Next.js Conf highlights

Wed Oct 28 2020

Next.js Conf was streamed all around the world by over 34,500 viewers on a custom platform this week on Tuesday. It was full of great news for the Next.js framework and ecosystem.

We'll do a deep dive of some Next.js 10.0 features later, but for now, this update includes a short overview of each.

Here's the keynote:

So that keynote covered quite a few releases. Next 10 is out, Next.js Analytics launched, and Next.js starter kits were introduced with Commerce being the first.


Update: the Vercel team recently uploaded the first batch of conference talks from Next.js Conf – check them out here: https://www.youtube.com/playlist?list=PLBnKlKpPeagnT2Cmv4giCbosfrbKnuYTD


Let's briefly get into these.

Next.js 10.0

This announcement was somewhat expected. There were lots of indicators pointing to Next.js 10 being released at this conference. Coordinating planned secretive launches while working on open-source software in public is nearly impossible.

What I was surprised by was how many updates were included in Next 10.

They introduced 20 new features while reducing the bundle size by 16% 🤯

Let's talk about the feature 👇

Next.js Image optimization

According to the Next.js 10 release blog post, images take up 50% of the total bytes on web pages.

When looking for performance optimizations, the first place I generally look is the images:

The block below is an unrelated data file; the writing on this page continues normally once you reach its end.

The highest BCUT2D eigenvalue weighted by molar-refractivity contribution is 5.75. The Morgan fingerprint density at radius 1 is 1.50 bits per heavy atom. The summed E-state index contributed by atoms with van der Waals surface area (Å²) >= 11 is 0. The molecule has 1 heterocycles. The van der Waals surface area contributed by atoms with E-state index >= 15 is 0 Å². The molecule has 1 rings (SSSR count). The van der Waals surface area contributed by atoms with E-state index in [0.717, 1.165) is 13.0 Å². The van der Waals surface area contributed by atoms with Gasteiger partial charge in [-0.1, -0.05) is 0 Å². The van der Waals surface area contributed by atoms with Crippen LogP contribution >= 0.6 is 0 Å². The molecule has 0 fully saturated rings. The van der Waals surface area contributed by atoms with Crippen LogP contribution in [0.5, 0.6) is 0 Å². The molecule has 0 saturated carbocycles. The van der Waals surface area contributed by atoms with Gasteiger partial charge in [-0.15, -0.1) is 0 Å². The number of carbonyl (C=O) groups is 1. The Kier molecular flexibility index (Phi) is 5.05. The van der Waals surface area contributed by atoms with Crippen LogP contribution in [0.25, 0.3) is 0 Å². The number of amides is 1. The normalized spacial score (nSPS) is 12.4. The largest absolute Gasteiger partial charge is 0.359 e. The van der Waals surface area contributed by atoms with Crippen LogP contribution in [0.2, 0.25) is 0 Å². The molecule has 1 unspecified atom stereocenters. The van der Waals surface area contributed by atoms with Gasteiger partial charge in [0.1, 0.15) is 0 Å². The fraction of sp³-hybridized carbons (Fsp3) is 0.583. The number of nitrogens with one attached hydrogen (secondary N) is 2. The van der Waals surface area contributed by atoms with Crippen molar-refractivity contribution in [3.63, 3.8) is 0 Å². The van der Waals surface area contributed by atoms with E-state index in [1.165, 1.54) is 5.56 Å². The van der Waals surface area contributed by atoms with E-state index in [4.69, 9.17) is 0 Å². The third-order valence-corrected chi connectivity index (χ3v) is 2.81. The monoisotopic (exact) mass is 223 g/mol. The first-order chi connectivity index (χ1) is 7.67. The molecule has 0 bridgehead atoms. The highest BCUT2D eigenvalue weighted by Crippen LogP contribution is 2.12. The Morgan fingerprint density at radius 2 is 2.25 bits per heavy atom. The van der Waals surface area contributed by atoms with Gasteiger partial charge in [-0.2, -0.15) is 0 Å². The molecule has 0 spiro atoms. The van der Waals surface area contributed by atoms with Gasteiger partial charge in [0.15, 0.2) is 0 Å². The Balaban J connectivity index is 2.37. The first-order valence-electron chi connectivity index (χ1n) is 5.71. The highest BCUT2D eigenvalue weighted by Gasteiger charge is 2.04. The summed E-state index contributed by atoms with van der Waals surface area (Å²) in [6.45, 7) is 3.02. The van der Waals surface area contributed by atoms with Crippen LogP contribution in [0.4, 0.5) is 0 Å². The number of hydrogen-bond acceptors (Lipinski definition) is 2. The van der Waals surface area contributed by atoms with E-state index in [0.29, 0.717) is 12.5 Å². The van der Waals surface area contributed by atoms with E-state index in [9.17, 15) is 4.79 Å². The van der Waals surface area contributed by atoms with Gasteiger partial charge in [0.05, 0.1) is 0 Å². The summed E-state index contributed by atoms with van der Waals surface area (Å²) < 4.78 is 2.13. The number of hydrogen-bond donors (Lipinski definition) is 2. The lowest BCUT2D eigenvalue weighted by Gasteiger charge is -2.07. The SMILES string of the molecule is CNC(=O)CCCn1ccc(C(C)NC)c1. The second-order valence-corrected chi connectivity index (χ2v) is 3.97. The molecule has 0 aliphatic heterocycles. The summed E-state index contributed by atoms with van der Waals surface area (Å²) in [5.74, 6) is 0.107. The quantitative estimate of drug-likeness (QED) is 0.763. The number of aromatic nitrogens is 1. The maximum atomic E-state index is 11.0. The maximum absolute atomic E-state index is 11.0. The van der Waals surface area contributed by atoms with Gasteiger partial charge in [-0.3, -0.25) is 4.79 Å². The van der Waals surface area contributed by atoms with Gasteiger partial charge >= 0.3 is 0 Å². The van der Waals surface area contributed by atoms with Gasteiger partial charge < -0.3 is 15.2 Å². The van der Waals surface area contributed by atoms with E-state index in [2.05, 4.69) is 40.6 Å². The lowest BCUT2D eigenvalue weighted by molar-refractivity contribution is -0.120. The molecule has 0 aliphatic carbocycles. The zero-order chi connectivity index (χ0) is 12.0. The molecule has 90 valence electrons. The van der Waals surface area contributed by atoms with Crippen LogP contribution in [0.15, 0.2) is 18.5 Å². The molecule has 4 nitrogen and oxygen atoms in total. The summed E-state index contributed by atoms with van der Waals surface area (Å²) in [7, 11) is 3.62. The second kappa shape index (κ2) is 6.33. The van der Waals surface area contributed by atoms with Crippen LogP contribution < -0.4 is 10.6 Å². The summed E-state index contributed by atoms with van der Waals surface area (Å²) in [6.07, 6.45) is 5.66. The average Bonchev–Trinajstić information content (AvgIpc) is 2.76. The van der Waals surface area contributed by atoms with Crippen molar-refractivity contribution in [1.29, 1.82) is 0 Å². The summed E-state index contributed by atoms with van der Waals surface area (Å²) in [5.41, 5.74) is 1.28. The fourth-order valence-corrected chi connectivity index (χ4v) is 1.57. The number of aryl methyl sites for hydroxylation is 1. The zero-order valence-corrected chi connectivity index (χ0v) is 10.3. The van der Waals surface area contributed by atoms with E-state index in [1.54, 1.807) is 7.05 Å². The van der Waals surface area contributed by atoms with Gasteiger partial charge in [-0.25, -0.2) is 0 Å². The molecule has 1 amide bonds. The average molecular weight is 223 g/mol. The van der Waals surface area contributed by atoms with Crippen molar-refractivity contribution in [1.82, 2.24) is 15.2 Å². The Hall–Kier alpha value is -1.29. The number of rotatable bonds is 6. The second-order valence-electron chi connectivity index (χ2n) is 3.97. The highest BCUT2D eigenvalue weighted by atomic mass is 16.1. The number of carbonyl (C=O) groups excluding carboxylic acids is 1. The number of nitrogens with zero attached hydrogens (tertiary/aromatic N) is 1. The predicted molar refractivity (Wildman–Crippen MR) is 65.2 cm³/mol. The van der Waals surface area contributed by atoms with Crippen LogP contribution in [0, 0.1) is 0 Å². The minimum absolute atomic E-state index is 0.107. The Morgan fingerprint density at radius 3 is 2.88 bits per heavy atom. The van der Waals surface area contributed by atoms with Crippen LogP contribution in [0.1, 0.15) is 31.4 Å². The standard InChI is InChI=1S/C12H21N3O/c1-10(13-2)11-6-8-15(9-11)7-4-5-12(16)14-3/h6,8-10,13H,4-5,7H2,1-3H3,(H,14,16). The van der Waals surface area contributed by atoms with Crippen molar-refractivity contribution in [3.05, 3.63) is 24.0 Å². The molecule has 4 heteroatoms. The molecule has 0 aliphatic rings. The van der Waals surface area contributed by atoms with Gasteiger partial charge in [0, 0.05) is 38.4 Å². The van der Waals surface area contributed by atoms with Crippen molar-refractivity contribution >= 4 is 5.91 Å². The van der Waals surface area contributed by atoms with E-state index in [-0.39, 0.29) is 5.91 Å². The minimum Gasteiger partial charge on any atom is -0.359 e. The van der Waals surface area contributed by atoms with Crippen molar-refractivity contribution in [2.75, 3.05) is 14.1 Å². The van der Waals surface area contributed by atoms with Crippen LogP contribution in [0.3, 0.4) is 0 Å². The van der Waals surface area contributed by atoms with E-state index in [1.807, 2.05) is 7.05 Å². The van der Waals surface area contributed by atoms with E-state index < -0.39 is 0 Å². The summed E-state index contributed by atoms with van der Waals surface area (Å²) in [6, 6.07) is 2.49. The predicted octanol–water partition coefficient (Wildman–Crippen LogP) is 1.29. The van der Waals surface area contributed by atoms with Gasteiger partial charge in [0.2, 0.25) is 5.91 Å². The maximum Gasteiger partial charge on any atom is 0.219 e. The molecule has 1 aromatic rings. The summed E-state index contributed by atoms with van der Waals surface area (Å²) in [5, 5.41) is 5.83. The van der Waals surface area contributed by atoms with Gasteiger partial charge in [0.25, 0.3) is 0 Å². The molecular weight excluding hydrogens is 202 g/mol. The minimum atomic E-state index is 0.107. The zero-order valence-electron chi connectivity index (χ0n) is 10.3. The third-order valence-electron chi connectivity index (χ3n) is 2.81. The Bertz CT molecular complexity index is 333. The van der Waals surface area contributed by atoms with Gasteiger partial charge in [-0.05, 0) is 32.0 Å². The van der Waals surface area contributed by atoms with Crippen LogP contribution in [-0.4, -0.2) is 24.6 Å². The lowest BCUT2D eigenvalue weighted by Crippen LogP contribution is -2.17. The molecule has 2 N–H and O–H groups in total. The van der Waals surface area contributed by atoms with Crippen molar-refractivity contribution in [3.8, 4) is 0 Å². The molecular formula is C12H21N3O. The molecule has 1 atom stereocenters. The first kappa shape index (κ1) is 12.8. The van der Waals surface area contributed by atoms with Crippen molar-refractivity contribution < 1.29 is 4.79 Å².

• Are images properly sized?
  • Are images served with modern formats?
  • Are we serving images using a CDN?

The Next.js Image Component takes care of a lot of that.

The Next.js team, with help from the Chrome team at Google, came up with an RFC for the component only 55 days ago:

[RFC] Image Component for Next.js · Discussion #16832 · vercel/next.jsThe React Framework. Contribute to vercel/next.js development by creating an account on GitHub.vercelGitHub

Think of the Image component as mostly a drop-in replacement for the existing HTML element.

Read more about it on the release blog post.

Next.js Internationalization

One of the most common use cases for needing a custom server (opting out of the "Pit of success" of Next.js) is internationalization.

Translating your site into multiple languages is critical to many business' success, yet it's often treated as an afterthought.

This release of Next.js makes internationalization a first-class citizen.

Now, you won't need to create a custom server to handle i18n routing, content, etc.

Check out the RFCrelease notes, and documentation to learn more.

Next.js Analytics

I'm probably most excited about this added feature. Core Web Vitals are going to be a big deal & making it easy for developers to track them is a huge win.

Vercel launched Next.js Analytics yesterday, which are built right into both Next.js and the Vercel platform.

Right now, you can enable Next.js Analytics on any app that's on version 10.

notion image

There is a catch though; you only get one app per Hobby account.

This makes tons of sense, though. Recording and processing all of this real-time data is very hard, both in terms of processing and storage.

To have an unlimited collection of Core Web Vitals, you'll likely have to be on one of the higher paying tiers at Vercel.

A few quick questions below 👇

Is this feature Vercel only? For now, yes.